Suede have always been a band that I've had a lot of affection for but somehow I've managed not to see them live for a long while. Listening to the marvellous moodscapes of their new record 'Night Thoughts' over the last couple of weeks I’m happy to say, my love of the band just doesn’t fade. I found I could take up where I left off and the years just roll away. And, yeah, a lot rocked and rolled away last night in the Albert Hall but the one thing that didn't was the screen. That screen...a kind of white gauze fabric, not unlike an enormous bandage - it hung there in front of the stage as we found our way to our various vantage points for the night. I'm sure I wasn't the only person to find it a surprise that it was positioned in front of the stage as though we were taking our seats at the cinema not a live music venue. Clearly this film was important to the band if it was going to be beamed out to us in front of them rather than a backdrop to their performance which has become de rigueur with many acts nowadays. So the prelude music of track one on new album 'When You are Young' strikes up, dry ice spews into the hall and images fill the screen - a man on a forlorn beach begins to wade into the sea and keeps going until it looks worryingly like a suicide attempt. This is Roger Sargent's film that accompanies the album, track by track, telling a story with many ambiguities. Vividly we can see and feel a lot of pain and suffering, loss and grief in many shapes and forms. The film was undoubtedly powerful, even shocking at times and impossible to ignore but it left me feeling that my original relationship with the new album had been thrown off kilter a bit. Even drab music can be evocative but music as dramatic and melancholic and even glorious as Suede's is likely to conjure up your own picture show and associations pretty quickly and what was happening on the screen (though a powerful piece of cinematography) didn't especially match mine. I wanted to cling onto my own connection with the record. Whilst the waves of emotion in celluloid were cascading across the screen, the makers of the music were largely obscured behind it. Here and there, depending on the amount of light and detail in the moving images, windows became transparent enough to see Suede playing their hearts out on the stage. Visually they seemed almost like a toy band dwarfed by the characters on the screen but sonically it was the band that supplied the musical highs and lows, the grand and beautiful soundtrack was delivered live and in real time, almost as though they were oblivious to the story on the screen and perhaps that's part of what was being conveyed here...everyone has their own story and, even if we can't see what someone is going through, we can feel their pain in so many other ways, because stories of love and loss, life and death though personal, are also universal. And that gauze-like screen was a symbolic bandage, with music being the medicine that can sooth our souls, help us through. The other thing that struck me about the screen barrier was that it could also be viewed as a metaphor for how in modern life we are (or many of us are) glued to our screens, hooked to our mobile devices, TVs, computers and play stations, often missing the "real" life that's going on around us, converting our emotions into crass emoticons. I was straining to peel away the barrier, unmask the real feelings, expose the band and make more direct contact. Perhaps this was actually the desired effect. I have no idea - but when the second half arrived and the screen disappeared the band stood there, looking somehow more flesh and blood than ever before. I felt a relief, a sense of communion could now commence - which after all is what a gig is usually about and Brett Anderson seemed more than willing to engage with the crowd, as though he too was hungry for the human touch (which he received in surplus from the adoring fans in the mosh-pit). Things kicked off with 'Introducing the Band', and within seconds the Albert Hall was on fire. It was striking to witness the contrast with the first half where the crowd were motionless, simply hypnotized by the film or searching for the band on the other side. Now everyone was moving, singing, waving as possibly the best front man of his generation strutted, preened, pranced and gave every ounce of his being to those songs. A string of some of the best known tracks of their back catalogue belted out one after another - 'Trash', 'Animal Nitrate', 'Metal Mickey', and possible highlight for me 'So Young' which perhaps sounded so poignant because it's now come face to face with 'When You are/were Young' from the new album - a reminder of how much time has passed since that startling debut album which began with that exuberant, yet melancholy track. Anderson performs two acoustic numbers - 'Obsessions' which he says is the best song on a "crap album" in 'A New Morning'. He doesn't diss 'Head Music' quite as much, describing 'Everything Will Flow' as one of the best songs on an "OK" album. He doesn't make any of these comments with regret - more a simple statement of how he feels at that moment and he really does seem in the moment, absolutely enjoying every minute of this delicious experience. He mentions loving the venue and wonders why the band hadn't played the Albert Hall before. I'm not sure he realized it's not been a venue that long but any rate he vows to come back. Looking back on it I'm still staggered at how complex an occasion this was. There clearly were dual performances - one almost distant, like a dream and the other up close and personal. In one you could glimpse but not touch, in the other you could fully participate, a very intimate affair indeed. What I see now is that perhaps part one is an examination of those 'Night Thoughts' - that odd sense of unreality and disconnection we get at night, where little things can get blown out of proportion by tired and troubled nocturnal minds. The screen could almost be a big bedroom curtain, obscuring us, trapping us in our nightmares - whereas part two is the relief that can come with dawn, the feeling that maybe it was just a bad dream and that a new day awaits us. Fittingly the band close with 'New Generation' which, even though it's not exactly a cheerful song it carries that very Suedean notion of survival and struggle, to find our purpose and passion, to keep on searching and most certainly to keep on swinging in the way only Anderson knows how. Photos by Melanie Smith www.mudkissphotography.co.uk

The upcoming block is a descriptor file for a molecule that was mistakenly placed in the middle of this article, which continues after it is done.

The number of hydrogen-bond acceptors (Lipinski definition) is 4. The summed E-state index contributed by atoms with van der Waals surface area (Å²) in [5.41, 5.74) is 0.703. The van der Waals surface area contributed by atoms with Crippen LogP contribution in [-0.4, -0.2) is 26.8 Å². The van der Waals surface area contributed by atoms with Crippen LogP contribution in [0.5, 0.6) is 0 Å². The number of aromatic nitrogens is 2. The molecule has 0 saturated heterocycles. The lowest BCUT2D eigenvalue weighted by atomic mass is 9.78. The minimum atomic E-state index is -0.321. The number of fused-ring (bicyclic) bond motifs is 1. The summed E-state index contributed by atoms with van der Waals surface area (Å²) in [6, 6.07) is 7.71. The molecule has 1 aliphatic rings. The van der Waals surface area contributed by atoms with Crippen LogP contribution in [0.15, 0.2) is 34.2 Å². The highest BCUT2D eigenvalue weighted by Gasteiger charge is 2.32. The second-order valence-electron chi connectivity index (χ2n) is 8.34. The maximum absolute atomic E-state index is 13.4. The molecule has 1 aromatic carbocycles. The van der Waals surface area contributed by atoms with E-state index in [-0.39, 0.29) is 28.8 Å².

Also at Albert Hall, Manchester

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Suede - Albert Hall, Manchester, 8/2/2016

Suede - Albert Hall, Manchester, 8/2/2016

Suede - Albert Hall, Manchester, 8/2/2016